An Insider's Look at Mormon Culture

Posts tagged ‘Relief Society book groups’

Being in the World, but Not (Aware) of the World

When our neighborhood book group discussed A Tree Grows in Brooklyn recently, one woman expressed amazement to learn of the poverty that existed in American slums in the early 20th century. How could she have lived for over 70 years without learning of the world beyond Utah? Unfortunately, this neighbor is not unusual. Mormons often isolate themselves from outside influences. Our son-in-law, Doc, a very bright guy, said he’d had no idea until he read Alex Haley’s Roots that African-Americans had suffered the kind of persecution Mormons had in the 19th century. Was his teen reading limited to Tennis Shoes Among the Nephites?

Utah Mormons are often criticized as insular by those living outside the state, but in my experience, Mormons everywhere tend to limit friendships to Church members—possibly because Church activity leaves no time for other people or organizations. Reading material is also often restricted to Deseret Book sources.

Devoid of outside contact, our vision of the world becomes skewed. A visiting teacher told me her domino group had invited a nonmember to join them. “She has high standards,” Sister Small told me, “and we set the example for her.” This kind of hubris—the notion that we are the only righteous people—may have been the failing President Ezra Taft Benson warned against in his 1989 address, “Beware of Pride.”

My sister’s loss of testimony began on her mission when she encountered, for the first time, good people with strong testimonies of their own faiths. Would Pelly have left the Church had she been prepared for the reality that good people, devout in their own faith, exist outside of Mormonism?

Joseph Smith counseled us that, “One of the grand, fundamental principles of ‘Mormonism’ is to receive truth, let it come from whence it may.” Contemporary Mormons frequently dismiss anything outside our church as unworthy of our time if not downright suspect. Case in point: Our neighborhood book group was formed from our disbanded ward Relief Society book group after the RS president tried to restrict the reading to Church titles. Locking ourselves into cultural insularity does not prepare us to live in the real world. Neither does it further the growth of the Church as a worldwide organization.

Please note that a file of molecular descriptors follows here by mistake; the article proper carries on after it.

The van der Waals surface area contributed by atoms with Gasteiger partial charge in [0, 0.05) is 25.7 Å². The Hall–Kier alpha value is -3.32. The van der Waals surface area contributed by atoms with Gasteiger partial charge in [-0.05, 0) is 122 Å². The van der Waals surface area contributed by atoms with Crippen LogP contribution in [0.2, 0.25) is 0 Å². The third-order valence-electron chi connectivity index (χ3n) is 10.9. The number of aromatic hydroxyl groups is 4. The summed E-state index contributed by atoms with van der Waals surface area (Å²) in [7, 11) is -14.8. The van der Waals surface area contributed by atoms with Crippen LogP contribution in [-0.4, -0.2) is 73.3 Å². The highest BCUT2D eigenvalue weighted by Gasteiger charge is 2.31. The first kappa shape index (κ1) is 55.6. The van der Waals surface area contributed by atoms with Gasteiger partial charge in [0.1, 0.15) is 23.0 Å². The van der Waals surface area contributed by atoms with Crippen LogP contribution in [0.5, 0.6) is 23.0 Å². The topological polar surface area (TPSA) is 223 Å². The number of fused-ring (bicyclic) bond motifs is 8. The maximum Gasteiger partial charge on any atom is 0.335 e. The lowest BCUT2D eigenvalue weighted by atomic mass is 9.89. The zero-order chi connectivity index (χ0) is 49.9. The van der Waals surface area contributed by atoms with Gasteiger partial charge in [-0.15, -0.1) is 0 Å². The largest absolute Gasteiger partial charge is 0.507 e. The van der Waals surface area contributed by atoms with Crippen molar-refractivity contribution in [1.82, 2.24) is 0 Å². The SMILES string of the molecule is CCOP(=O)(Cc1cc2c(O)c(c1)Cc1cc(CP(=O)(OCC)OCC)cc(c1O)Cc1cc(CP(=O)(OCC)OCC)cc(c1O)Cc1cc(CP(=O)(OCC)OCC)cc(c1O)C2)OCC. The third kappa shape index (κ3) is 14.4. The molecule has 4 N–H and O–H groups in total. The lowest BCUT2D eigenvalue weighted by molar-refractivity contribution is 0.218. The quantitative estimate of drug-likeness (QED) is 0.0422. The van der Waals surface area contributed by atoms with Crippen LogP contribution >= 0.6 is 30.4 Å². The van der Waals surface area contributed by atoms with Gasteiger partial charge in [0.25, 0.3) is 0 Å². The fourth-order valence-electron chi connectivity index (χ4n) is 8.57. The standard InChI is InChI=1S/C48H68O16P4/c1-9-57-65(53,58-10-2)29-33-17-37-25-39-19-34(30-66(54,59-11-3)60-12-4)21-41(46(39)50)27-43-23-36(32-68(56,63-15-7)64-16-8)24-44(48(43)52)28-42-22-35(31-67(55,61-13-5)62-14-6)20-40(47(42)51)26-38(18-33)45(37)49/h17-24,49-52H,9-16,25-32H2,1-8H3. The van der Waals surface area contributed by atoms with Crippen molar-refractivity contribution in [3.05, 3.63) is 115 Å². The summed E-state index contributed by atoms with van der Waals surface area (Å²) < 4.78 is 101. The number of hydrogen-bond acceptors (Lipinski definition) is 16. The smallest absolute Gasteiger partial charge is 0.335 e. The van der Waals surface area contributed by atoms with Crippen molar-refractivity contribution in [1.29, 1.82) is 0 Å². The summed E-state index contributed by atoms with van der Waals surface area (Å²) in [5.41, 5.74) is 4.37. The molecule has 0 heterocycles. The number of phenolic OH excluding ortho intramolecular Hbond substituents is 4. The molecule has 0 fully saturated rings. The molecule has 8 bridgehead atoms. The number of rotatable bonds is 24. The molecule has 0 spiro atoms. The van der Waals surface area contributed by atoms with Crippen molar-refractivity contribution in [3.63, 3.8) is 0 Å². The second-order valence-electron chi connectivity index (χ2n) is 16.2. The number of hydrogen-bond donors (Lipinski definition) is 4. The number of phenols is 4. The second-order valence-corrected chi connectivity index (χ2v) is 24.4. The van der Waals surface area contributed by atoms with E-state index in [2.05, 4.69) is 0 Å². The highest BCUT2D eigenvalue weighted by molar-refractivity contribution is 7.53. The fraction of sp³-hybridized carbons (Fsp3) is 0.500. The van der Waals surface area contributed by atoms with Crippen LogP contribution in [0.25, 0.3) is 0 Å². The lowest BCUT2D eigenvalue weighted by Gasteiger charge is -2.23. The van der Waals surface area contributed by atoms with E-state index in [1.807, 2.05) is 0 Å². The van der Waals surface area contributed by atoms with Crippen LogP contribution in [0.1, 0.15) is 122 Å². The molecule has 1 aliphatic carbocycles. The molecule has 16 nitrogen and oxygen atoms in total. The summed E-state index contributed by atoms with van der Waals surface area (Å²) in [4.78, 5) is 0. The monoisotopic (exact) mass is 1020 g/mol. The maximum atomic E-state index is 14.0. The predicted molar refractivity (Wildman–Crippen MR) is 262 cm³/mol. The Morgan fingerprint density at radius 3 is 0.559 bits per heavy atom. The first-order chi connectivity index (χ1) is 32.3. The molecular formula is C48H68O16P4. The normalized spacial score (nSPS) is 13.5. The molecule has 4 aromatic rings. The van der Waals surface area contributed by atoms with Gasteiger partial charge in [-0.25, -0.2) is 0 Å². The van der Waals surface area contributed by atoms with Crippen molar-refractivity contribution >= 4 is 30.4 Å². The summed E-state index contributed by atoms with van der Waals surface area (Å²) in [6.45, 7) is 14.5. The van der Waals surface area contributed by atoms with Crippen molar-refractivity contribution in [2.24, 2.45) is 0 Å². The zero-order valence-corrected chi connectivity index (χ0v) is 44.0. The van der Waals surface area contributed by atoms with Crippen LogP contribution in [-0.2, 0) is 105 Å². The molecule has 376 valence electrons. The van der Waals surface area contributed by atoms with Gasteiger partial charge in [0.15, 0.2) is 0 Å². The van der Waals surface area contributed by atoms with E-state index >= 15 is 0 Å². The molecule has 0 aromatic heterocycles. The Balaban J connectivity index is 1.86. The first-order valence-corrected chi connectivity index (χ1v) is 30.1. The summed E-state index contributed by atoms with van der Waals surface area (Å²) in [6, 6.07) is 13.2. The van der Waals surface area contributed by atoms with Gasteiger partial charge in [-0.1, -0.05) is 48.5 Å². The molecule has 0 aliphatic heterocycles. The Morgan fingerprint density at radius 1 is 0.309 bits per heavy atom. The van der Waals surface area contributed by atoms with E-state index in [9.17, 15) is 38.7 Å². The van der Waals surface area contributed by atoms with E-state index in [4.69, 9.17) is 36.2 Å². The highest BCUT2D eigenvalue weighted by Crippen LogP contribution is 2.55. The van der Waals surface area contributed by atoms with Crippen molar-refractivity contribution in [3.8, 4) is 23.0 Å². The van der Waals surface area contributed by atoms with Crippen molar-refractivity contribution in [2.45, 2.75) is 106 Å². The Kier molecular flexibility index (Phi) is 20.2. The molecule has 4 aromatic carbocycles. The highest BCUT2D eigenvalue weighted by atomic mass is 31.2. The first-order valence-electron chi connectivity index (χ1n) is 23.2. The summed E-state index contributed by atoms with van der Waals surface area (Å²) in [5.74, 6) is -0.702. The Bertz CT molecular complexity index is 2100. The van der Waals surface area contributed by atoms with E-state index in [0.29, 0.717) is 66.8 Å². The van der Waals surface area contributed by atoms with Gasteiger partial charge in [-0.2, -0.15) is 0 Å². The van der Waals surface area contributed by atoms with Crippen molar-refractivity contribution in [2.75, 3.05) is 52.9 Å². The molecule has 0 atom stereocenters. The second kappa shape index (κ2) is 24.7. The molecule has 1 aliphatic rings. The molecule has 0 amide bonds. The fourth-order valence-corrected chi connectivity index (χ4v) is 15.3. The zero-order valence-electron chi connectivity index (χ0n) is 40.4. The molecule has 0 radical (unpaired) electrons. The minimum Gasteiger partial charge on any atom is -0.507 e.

Julie and Julia

At our last League of Utah Writers meeting, we played a used-book exchange game. I ended up with Julie & Julia, not what I considered a prize—I mean, I’d seen the movie, why would I want to read the book? I left it on a stack of magazines and a few days later, searching for something light to read, I picked it up for a quick skim. I was instantly hooked. The movie is only slightly based on the book.

 How can I explain my relating to a hip 29-year-old looking for fulfillment but not ready to have a baby? Well, now that I think about it—who isn’t looking for fulfillment? And at 69, not just my biological clock is running out. And I do like to cook, although I would never attempt Julia Child’s complicated—not to mention butter-laden recipes. Still, it was great fun to read Julie Powell’s culinary adventures—and misadventures—as she braised and sautéed her way through Julia’s behemoth cookbook—blogging about each day’s efforts. Something about being involved in a challenging project appeals to the human soul. And reading about someone else’s project is much less stressful than starting one’s own.

Powell’s breezy, self-deprecating blog-style prose is kind of like listening to my daughters—well, their language (at least around me) is not quite as rough as Powell’s. I think my ward book group would enjoy meeting Julie Powell, her long-suffering husband (they have since divorced), her wacky family, and weird friends—not to mention experiencing vicariously the joy of accomplishing her physically/financially/emotionally draining goal. Unfortunately, Powell’s use of the real word instead of “flipping” would freak these good sisters. Maybe I’ll just offer it to one at a time—to read in secret.

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